There is a risk from symbolic capital creation activities. The media and news are not fully controllable and objectively monitored. Local traditions and norms are not stable, as they have used to be in the past. With the help of Tsoukas’s definitions and explanations, we can see that the environment of BP can be called as discursive. BP is a worldwide company so that all the information and news about the company can easily be spread. The media and news coverage is not easy to control. There are always certain filters in the company that prevents to access all of them efficiently.

BP is a multinational company, running operations in different parts of the world, so that company will be facing with different cultures and attitudes. All these conditions create a discursive environment for the company. Dynamic Capabilities As described by Helfat & Peteraf (2003,p. 999) there are two types of capabilities, operational and dynamic. We are looking for the ability of balance, between BP’s interests and expectation in the market. Since market expectations are important part of this equation, we cannot call this capability as an operational capability.

A dynamic capability is essential for this kind of ability. The dynamic capability of a company highly depends on the organization and coordination of teams. As stated by Helfat & Peteraf (2003), all kinds of capabilities have 2 routines in common: individual tasks and coordination of individual tasks. There are different teams and departments in BP with their own individual tasks. When we look at the period between 1995-2010, we can say that company has expanded, new workflows and procedures written, new policies and regulation applied, but we cannot say that any team had a dynamic response as a part of their strategy.

All these developments and changes are done either as a mandatory response for a market change or as a request from the top management. BP is highly organized and well operated company. It is a multinational company based on different locations and countries. There is a great organizational capability with high-level routines. Most of these resources of the company did not change radically. Most of the business, operation, and management had continued in the same way. There were many signs of oil crisis and disaster in the market, but none of them have triggered for a major change in the resources of BP.

For example, in 2004 MV Selendang Ayu, in 2005 Bass Enterprises, in 2006 Jiyeh power station oil spill, in 2007 Korea oil spill, in 2008 New Orleans oil spill, etc. But none of these capabilities do not guarantee the dynamic capability of the company as stated by Winter (2003). As discussed by Winter (p. 992) each change in a company cannot be called as a dynamic capability or the ability of the company. Certain changes in an environment can force the company to make a change. These changes are not the capability of the company; it is more a mandatory action to an environmental change.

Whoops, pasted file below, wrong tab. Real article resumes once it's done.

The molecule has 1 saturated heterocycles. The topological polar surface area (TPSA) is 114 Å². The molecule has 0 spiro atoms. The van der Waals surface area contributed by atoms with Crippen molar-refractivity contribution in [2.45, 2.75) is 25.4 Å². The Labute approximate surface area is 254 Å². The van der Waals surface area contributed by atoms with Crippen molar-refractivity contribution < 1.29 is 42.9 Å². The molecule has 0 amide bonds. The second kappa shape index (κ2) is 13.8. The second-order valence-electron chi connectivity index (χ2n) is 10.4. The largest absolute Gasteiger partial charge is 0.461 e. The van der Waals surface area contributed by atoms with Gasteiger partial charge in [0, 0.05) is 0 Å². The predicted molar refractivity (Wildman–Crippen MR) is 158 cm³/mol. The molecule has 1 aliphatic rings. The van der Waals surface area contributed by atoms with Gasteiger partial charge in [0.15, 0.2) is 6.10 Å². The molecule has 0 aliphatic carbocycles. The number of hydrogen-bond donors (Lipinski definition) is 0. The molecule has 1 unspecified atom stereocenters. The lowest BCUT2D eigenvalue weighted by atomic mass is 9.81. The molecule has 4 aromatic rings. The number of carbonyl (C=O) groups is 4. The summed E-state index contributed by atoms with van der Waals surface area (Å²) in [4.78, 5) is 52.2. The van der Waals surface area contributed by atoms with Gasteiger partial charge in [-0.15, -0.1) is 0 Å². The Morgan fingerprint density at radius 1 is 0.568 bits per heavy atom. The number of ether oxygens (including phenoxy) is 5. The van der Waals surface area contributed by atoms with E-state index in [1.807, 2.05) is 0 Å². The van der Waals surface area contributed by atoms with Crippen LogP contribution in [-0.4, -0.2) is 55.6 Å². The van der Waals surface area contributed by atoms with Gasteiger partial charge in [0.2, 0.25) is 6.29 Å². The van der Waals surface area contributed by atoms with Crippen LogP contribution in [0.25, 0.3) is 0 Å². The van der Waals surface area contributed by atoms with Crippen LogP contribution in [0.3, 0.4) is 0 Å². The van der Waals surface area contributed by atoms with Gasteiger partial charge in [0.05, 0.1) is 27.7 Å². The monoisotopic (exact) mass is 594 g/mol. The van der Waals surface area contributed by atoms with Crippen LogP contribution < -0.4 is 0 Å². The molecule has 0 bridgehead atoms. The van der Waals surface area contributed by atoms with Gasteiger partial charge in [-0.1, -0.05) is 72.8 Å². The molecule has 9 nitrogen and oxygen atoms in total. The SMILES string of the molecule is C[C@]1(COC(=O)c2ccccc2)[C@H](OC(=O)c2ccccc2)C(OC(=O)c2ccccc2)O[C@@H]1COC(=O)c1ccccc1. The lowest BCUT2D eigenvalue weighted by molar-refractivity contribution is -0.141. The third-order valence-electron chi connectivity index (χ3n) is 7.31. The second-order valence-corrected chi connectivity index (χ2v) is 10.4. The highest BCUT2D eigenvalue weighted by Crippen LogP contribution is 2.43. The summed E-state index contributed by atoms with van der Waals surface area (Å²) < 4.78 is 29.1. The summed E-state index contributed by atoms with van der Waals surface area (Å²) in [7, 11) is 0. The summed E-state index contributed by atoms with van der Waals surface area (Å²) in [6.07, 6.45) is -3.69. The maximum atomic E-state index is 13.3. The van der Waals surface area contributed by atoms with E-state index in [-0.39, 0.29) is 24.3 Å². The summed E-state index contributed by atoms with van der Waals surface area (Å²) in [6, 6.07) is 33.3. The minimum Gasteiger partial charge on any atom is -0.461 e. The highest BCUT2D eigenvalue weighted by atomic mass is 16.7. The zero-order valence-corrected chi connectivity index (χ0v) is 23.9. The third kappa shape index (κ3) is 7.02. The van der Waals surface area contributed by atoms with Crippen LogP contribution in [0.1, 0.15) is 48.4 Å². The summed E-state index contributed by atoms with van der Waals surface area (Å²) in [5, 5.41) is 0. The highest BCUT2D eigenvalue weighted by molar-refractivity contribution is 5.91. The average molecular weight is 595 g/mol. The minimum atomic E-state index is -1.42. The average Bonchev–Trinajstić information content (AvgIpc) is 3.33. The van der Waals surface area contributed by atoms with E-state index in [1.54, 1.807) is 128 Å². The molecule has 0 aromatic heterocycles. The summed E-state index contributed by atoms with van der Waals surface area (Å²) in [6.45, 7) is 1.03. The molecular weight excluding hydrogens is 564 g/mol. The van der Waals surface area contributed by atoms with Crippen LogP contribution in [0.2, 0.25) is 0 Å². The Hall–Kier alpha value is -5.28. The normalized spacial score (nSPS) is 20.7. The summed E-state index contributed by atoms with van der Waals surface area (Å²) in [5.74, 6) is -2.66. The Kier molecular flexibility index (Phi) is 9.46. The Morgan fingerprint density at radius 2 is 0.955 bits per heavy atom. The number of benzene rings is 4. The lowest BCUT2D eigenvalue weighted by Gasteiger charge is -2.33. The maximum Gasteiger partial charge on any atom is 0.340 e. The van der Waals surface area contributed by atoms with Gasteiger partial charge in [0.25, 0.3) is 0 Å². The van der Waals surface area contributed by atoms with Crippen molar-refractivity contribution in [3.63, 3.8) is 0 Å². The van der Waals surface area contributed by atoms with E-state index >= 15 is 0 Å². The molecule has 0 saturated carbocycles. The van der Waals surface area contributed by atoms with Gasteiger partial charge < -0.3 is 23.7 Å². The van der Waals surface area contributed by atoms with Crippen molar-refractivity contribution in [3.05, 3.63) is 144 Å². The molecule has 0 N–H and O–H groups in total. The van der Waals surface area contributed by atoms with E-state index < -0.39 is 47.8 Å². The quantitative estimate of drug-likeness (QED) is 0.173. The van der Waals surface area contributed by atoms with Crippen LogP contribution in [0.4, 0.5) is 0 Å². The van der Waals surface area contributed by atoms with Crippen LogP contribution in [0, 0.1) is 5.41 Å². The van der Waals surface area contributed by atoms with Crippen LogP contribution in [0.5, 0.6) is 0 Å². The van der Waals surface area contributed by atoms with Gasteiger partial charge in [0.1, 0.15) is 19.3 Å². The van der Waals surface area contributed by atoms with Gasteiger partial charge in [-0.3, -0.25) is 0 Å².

And also exiting patterns and capabilities can reach to a threshold level in terms of reliability, but that does not mean a dynamic capability or the ability of balance. Strategy as a change As stated by Johnson (1992,p. 28) there is a strong link between the culture, strategy and the managerial behavior of a company. Most of the CEO’s of BP generally works in different positions of the company, then becomes the CEO. In this way, each CEO candidate knows the culture, organization very well. This helps the CEO to plan a strategy, which does not conflict with the general culture.

This fact is helpful for incremental and cultural perspectives. The managers can easily fit their strategy with the existing culture. Browne and Hayward were the employees of the company, so that they were part of the company culture. The worse was Hayward was part of the Browne’s culture and strategy. Hayward was curiously watching the Browne’s strategies and moves. When Hayward became the CEO after Browne, the existing paradigm inside the company had become the main filter. The filter prevented Hayward to see the realities of BP. This effect of paradigm’s had been studied in Johnson’s (1992,p.

29) scholar. In such cases, the top management always wants to follow the existing patterns and do not want to change their usual behavior. Although alarm bells were ringing about the safety violations and regulations, none of the decision-makers accept the realities about the risks. After the Deepwater disaster, new CEO had to find and create a new strategy. Dudley was a BP employer before he became the CEO of the company. It’s been stated in Weins&Quinns (1999), major failures in the strategy leads to another radical strategy. Dudley preferred to keep the company as humble as possible.

He knew that every move that BP try to make would be an excuse for the market to sue the company by any means. On the other hand, company has started to move in a much safe conditions than before. For example, a single Global Wells Organization drilled all the wells of BP. Many redundancies have been installed in the field to prevent new disasters. Such redundancies could stop most of the accidents that happened in the past. In Dudley’s period, BP had chosen to implement and invest on safety issues, rather than just marketing them. Conclusion

Although there were certain conditions and powerful tools of BP, none of them can be called as a part of a strategy to a change. Starting from Browne period all the strategies have been created and lived as part of Browne’s personality or part of his vision. Decisions were taken with Browne’s dominancy. His strong leadership, prevented to discover and develop certain dynamic capabilities inside the company and other team members. After his period, Hayward had run the same organization. Since the organization does not have the dynamic capabilities as it used to be, Hayward’s period was very similar to Browne’s period.